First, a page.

(CNN) -- Victoria Arter was outraged when she heard the announcement over the Wal-Mart loudspeaker.
"Attention, Wal-Mart shoppers," she said a male voice announced. "All blacks need to leave the store."
"We waited and waited. Some people just left their carts in disgust and said they couldn't believe it," Arter told Philly.com, a CNN affiliate.
It was busy shortly before 7 p.m. Sunday at the Turnersville, New Jersey, Wal-Mart Supercenter.
Arter, a 29-year-old assistant bank manager who is black, didn't know what was going on, but she was not happy. Neither were other customers, who began dialing their cell phones and demanding answers from managers. Some were just quiet, still in shock at what they'd heard.
A few moments later, a store manager got on the public address system and began apologizing and contacted the local police.
This week, authorities have said they're investigating the episode as "a suspected bias intimidation crime."
Arter frequently shopped at the Wal-Mart, but she won't go there any longer, she told the Philadelphia online news source.
"It could have led to violence," Arter told Philly.com. "It could have triggered someone who was having a bad day. I don't want to be an innocent bystander to something because of someone's not-so-funny joke."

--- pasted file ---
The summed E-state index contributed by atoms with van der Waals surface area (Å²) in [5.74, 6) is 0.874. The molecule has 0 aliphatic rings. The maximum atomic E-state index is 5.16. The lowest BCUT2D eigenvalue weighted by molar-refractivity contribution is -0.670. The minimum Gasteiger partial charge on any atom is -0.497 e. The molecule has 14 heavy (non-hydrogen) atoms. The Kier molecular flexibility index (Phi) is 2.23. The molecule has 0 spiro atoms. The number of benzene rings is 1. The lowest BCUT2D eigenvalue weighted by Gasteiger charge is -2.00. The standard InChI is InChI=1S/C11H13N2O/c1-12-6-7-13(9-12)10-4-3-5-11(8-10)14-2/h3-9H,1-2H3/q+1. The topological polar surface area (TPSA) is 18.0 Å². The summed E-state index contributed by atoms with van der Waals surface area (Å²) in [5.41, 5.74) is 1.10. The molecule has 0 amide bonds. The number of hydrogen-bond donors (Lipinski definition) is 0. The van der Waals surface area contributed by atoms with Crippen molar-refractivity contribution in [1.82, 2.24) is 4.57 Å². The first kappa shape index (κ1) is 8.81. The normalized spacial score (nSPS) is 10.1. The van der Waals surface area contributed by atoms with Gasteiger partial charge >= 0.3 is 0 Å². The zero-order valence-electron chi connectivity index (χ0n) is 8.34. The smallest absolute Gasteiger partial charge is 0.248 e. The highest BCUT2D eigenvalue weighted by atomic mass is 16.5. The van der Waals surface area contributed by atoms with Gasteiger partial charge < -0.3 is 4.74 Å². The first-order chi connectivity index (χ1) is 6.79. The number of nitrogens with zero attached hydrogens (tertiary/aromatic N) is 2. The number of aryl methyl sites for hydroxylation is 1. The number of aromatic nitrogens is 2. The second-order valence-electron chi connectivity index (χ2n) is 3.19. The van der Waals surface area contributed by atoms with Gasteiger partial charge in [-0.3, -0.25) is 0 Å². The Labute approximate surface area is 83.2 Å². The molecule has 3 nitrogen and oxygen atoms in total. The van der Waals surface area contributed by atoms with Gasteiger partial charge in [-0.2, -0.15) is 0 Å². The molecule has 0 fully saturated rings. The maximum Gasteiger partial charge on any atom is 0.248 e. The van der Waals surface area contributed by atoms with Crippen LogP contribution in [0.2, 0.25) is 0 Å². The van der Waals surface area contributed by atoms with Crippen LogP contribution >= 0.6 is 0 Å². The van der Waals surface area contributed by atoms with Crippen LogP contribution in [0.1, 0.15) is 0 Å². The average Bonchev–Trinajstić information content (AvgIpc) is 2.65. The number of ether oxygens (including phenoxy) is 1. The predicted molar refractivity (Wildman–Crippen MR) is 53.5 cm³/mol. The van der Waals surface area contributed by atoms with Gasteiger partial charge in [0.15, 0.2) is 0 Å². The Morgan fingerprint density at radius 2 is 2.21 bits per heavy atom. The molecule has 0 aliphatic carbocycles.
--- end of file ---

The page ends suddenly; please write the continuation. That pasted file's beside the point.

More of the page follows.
"I can't go back in," said Patricia Covington, who was also in the store and spoke to Philly.com. "I went to Target instead. I can't bring myself to go back in there."
She and her friend Sheila Ellington were checking out when they heard the announcement. An attorney, Ellington is also a member of the Gloucester County Minority Coalition.
Both were frightened, unsure of whether the person on the microphone was going to do something violent.
"This voice was controlled and confident," Ellington told Philly.com. "It didn't appear to be a prank."
The discount chain is "just as appalled by this as anyone," Wal-Mart corporate spokesman Lorenzo Lopez said. "Whoever did this is wrong and acted in an inappropriate manner."
Police and prosecutors are reviewing security camera video from the store. Any of the 25 in-store telephones could have accessed the public address system, although not all phones are within range of surveillance cameras, authorities said.
It's unclear whether the tape will be made public to help identify the speaker. The store has 700 employees; many are part-time. Some of the store's telephones can be accessed by customers.